On Tuesday we went to RSPB Blacktoft Sands, where we were promised Bearded Tits in abundance. We set off for Marshland hide first where 3 smart Spotted Redshank were the best birds on offer. Also present were a single bog standard Redshank, and many Avocets, sat on nests, and plenty of Black-headed Gulls and their chicks in various stages of immaturity. There was a Stock Dove in the doorway of the Barn Owl box, and another on the doorstep. The drake Gadwall here were just starting to go into their summer eclipse plumage. Leaving the hide a Reed Bunting we had heard and seen the top half of on the way, was now easier to see, as it perched in the open.
Marsh Harrier - The Eyes Have It
Avocets - Changing Over at the Nest (c) 2013 Maggie Bruce
Spotted Redshank (c) 2013 Maggie Bruce
Redshank v. Spotted Redshank (c) 2013 Maggie Bruce
Record Shot of Bearded Tits
On to Xerox, where there were several species already in eclipse, especially the Shoveler. The Tufted Duck and Teal seemed a bit tardy in comparison. At first there didn't seem to be much at this hide, just a few Gadwall, Herons, but Sedge and Reed Warblers and their chicks became apparent. A decent flock of young Tree Sparrows kept emerging from the reeds, flying into e reedbed, and back again.
Then Steve reported a small bird in a distant reedbed on the left hand side. This turned out to be a Bearded Tit, and during our stay there many flew from left to right against the head wind. Several times the Beardie got halfway across when it seemed to lose confidence and scuttled back to its starting point. In all we probably saw double figures of Bearded Tits. This was repeated in the afternoon with more than 20 seen in total!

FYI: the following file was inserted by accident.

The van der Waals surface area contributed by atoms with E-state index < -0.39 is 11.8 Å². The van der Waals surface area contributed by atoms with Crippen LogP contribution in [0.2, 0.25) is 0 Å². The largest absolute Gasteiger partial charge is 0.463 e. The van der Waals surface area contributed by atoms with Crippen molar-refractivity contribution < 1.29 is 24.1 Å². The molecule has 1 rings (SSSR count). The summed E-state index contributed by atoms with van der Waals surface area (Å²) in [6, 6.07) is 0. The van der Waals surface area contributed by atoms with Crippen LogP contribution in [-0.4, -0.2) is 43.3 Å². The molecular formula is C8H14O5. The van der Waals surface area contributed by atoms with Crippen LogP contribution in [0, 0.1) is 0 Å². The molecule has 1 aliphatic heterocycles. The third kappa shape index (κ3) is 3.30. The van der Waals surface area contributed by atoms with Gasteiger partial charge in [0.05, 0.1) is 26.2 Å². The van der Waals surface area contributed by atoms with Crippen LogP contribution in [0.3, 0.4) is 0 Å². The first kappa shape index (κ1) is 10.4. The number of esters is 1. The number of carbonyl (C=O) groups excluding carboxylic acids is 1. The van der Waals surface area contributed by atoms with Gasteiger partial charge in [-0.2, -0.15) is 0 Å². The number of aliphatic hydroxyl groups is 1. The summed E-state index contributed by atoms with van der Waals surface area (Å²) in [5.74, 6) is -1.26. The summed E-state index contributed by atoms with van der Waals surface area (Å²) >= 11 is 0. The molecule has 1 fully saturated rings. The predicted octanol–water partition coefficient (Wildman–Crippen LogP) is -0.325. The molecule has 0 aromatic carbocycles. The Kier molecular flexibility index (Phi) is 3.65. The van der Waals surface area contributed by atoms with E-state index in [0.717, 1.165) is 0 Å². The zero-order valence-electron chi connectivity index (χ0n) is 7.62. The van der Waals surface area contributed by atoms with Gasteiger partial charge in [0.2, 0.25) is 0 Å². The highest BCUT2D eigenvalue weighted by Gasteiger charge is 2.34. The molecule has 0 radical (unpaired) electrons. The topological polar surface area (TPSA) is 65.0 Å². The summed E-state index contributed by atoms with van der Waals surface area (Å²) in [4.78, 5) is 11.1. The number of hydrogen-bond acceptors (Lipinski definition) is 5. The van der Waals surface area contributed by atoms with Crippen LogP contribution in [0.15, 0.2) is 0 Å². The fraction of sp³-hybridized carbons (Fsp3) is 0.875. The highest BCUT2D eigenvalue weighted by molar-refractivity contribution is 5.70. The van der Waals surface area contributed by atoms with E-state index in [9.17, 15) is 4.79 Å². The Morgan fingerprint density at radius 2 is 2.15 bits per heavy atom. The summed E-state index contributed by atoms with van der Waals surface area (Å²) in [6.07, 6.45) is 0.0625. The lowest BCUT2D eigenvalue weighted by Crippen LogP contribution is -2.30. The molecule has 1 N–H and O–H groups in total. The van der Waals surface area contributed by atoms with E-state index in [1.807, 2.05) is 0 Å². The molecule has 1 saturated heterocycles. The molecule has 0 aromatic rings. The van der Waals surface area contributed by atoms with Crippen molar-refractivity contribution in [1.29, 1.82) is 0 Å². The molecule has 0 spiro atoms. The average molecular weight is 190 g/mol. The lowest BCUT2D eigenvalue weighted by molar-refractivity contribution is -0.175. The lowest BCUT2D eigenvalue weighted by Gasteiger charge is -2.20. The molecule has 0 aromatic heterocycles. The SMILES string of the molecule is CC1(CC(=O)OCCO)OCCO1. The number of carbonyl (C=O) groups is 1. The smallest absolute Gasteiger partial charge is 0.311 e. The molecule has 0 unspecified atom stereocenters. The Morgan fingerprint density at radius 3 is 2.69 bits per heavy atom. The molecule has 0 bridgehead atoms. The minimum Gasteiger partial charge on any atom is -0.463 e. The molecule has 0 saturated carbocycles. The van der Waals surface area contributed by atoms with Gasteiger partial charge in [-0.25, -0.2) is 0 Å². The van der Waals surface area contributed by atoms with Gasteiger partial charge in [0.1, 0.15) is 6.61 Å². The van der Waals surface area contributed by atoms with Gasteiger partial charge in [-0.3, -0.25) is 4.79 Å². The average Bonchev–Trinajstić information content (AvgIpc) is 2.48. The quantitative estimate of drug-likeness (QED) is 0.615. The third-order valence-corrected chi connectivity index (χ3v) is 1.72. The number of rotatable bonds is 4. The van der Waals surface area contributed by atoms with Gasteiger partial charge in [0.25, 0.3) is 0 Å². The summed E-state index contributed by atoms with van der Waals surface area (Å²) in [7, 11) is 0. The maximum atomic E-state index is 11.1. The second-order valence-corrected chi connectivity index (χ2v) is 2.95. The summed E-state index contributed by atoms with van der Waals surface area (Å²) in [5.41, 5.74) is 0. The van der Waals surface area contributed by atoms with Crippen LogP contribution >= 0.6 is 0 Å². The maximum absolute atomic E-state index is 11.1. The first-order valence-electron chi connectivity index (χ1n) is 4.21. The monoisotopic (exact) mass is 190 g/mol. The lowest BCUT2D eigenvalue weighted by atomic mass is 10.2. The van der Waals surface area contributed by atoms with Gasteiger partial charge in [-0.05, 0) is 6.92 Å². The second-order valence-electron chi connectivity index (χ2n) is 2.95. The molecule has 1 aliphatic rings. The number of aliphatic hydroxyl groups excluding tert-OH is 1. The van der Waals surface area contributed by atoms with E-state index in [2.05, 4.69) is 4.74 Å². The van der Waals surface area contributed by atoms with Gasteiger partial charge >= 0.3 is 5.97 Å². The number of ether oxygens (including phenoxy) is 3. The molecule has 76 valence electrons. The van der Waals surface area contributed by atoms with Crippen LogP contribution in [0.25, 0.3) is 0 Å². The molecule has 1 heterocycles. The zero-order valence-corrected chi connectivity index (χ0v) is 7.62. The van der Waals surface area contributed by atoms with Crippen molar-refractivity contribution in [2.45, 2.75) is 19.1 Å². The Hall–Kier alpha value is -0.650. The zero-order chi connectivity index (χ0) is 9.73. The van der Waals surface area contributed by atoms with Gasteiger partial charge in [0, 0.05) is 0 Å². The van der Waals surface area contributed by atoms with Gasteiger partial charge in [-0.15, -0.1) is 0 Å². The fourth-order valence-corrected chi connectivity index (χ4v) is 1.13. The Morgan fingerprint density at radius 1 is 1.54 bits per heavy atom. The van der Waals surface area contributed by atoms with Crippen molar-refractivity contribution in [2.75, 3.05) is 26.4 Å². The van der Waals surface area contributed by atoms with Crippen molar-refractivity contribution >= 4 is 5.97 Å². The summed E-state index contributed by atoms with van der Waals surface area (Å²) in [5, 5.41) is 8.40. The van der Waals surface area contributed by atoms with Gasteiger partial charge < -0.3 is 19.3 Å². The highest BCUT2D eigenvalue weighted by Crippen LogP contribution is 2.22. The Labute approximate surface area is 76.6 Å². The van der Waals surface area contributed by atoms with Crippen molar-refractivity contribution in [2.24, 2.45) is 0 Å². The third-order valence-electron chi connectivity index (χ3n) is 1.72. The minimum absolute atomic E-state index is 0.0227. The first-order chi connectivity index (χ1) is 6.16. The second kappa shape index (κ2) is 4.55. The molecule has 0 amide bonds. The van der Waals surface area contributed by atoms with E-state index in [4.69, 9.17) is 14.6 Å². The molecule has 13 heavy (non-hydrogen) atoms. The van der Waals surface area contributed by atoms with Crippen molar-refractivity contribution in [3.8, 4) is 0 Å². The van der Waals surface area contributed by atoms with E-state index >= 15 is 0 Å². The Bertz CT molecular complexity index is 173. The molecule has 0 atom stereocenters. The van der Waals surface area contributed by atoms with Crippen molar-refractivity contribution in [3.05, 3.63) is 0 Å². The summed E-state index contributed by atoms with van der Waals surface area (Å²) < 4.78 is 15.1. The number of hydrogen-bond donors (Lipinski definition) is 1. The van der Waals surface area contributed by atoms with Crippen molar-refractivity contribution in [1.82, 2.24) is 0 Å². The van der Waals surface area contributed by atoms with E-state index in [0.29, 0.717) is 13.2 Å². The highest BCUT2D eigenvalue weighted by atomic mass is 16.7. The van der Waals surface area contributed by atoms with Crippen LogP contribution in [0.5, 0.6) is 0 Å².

Willow Warbler (c) 2013 Maggie Bruce
We leap-frogged First hide to get to Townend, as this was supposed to hold the most Bearded Tits. On the way a Willow Warbler was singing nicely, and made itself look bigger to a rival. There were more frequent and better views of Marsh Harriers from here, including a male trailing a Black-headed Gull chick in its talons caught at Singleton. It's mate flew up from her nesting site & a food pass took place. A Little Gull and its single chick also scuttled from left to right.
Mute Swan & Cygnets (c) 2013 Maggie Bruce
We ploughed on to Singleton watching a female Whitethroat collecting insects on the way. From here we saw Mute Swans with 4 cygnets, more Herons, Gadwall in eclipse and various wildfowl. One new bird was a Common Tern, which quartered the edge of the water looking for food. It seemed to be skimming insects from the surface of the water. Swifts were observed high in the sky, but there didn't appear to be many hirundines about.
Immature Heron (c) 2013 Maggie Bruce
Heron (c) 2013 Maggie Bruce
Immature Black-Headed Gull
Marsh Harrier (c) 2013 Maggie Bruce
Marsh Harrier Calling
Marsh Harrier Carrying Gull Chick (c) 2013 Maggie Bruce
Marsh Harrier (c) 2013 Maggie Bruce
Record Shot of Reed Warbler (c) 2013 Maggie Bruce
We went to First Hide on our way back, but slough we saw young Reed Buntings and young Sedge and Reed Warblers it wasn't exactly replete with variety. Some sort of pondweed seemed to have taken over the area.
In the afternoon at least 3 bright orange tiny birds were seen at the bottom of the reeds from Marshland hide. these were Bearded Tits. They were a first for many participants, and the best ones Ellen had ever seen after over 5 years n the course. then for a short time at Singleton a Bittern was seen flying left before disappearing into the middle of a reedbed - not a bad final afternoon for the Tuesday Spring Course. I wonder what September will bring?
Avocets Attacking Black-headed Gull Chick (c) 2013 Maggie Bruce